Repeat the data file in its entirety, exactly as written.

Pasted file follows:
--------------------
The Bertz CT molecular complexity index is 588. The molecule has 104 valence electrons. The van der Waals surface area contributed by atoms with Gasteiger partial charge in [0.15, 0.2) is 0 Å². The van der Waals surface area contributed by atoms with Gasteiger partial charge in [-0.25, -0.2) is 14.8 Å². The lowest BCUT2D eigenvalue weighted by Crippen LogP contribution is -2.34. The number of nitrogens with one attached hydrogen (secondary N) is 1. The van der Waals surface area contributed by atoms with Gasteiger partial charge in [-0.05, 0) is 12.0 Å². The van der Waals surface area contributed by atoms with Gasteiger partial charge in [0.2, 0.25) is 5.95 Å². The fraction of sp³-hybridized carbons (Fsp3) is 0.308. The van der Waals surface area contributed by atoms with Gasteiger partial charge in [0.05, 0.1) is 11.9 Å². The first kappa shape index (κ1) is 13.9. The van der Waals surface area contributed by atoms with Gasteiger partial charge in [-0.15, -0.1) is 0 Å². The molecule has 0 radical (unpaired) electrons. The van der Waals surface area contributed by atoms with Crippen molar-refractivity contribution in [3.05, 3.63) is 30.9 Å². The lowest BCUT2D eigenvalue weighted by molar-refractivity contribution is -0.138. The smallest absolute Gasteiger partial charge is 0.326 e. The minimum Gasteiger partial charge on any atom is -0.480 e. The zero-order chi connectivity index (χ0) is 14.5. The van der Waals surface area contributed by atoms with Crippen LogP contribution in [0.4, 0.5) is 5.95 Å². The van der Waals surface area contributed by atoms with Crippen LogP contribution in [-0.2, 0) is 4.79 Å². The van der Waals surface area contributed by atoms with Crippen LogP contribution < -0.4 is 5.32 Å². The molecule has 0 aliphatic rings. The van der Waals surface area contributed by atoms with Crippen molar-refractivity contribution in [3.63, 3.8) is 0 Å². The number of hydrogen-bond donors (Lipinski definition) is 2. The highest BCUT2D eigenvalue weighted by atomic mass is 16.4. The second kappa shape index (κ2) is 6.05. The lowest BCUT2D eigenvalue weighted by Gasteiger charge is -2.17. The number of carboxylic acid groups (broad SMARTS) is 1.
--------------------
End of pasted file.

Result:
The Bertz CT molecular complexity index is 588. The molecule has 104 valence electrons. The van der Waals surface area contributed by atoms with Gasteiger partial charge in [0.15, 0.2) is 0 Å². The van der Waals surface area contributed by atoms with Gasteiger partial charge in [-0.25, -0.2) is 14.8 Å². The lowest BCUT2D eigenvalue weighted by Crippen LogP contribution is -2.34. The number of nitrogens with one attached hydrogen (secondary N) is 1. The van der Waals surface area contributed by atoms with Gasteiger partial charge in [-0.05, 0) is 12.0 Å². The van der Waals surface area contributed by atoms with Gasteiger partial charge in [0.2, 0.25) is 5.95 Å². The fraction of sp³-hybridized carbons (Fsp3) is 0.308. The van der Waals surface area contributed by atoms with Gasteiger partial charge in [0.05, 0.1) is 11.9 Å². The first kappa shape index (κ1) is 13.9. The van der Waals surface area contributed by atoms with Gasteiger partial charge in [-0.15, -0.1) is 0 Å². The molecule has 0 radical (unpaired) electrons. The van der Waals surface area contributed by atoms with Crippen molar-refractivity contribution in [3.05, 3.63) is 30.9 Å². The lowest BCUT2D eigenvalue weighted by molar-refractivity contribution is -0.138. The smallest absolute Gasteiger partial charge is 0.326 e. The minimum Gasteiger partial charge on any atom is -0.480 e. The zero-order chi connectivity index (χ0) is 14.5. The van der Waals surface area contributed by atoms with Crippen LogP contribution in [0.4, 0.5) is 5.95 Å². The van der Waals surface area contributed by atoms with Crippen LogP contribution in [-0.2, 0) is 4.79 Å². The van der Waals surface area contributed by atoms with Crippen LogP contribution < -0.4 is 5.32 Å². The molecule has 0 aliphatic rings. The van der Waals surface area contributed by atoms with Crippen molar-refractivity contribution in [3.63, 3.8) is 0 Å². The number of hydrogen-bond donors (Lipinski definition) is 2. The highest BCUT2D eigenvalue weighted by atomic mass is 16.4. The second kappa shape index (κ2) is 6.05. The lowest BCUT2D eigenvalue weighted by Gasteiger charge is -2.17. The number of carboxylic acid groups (broad SMARTS) is 1.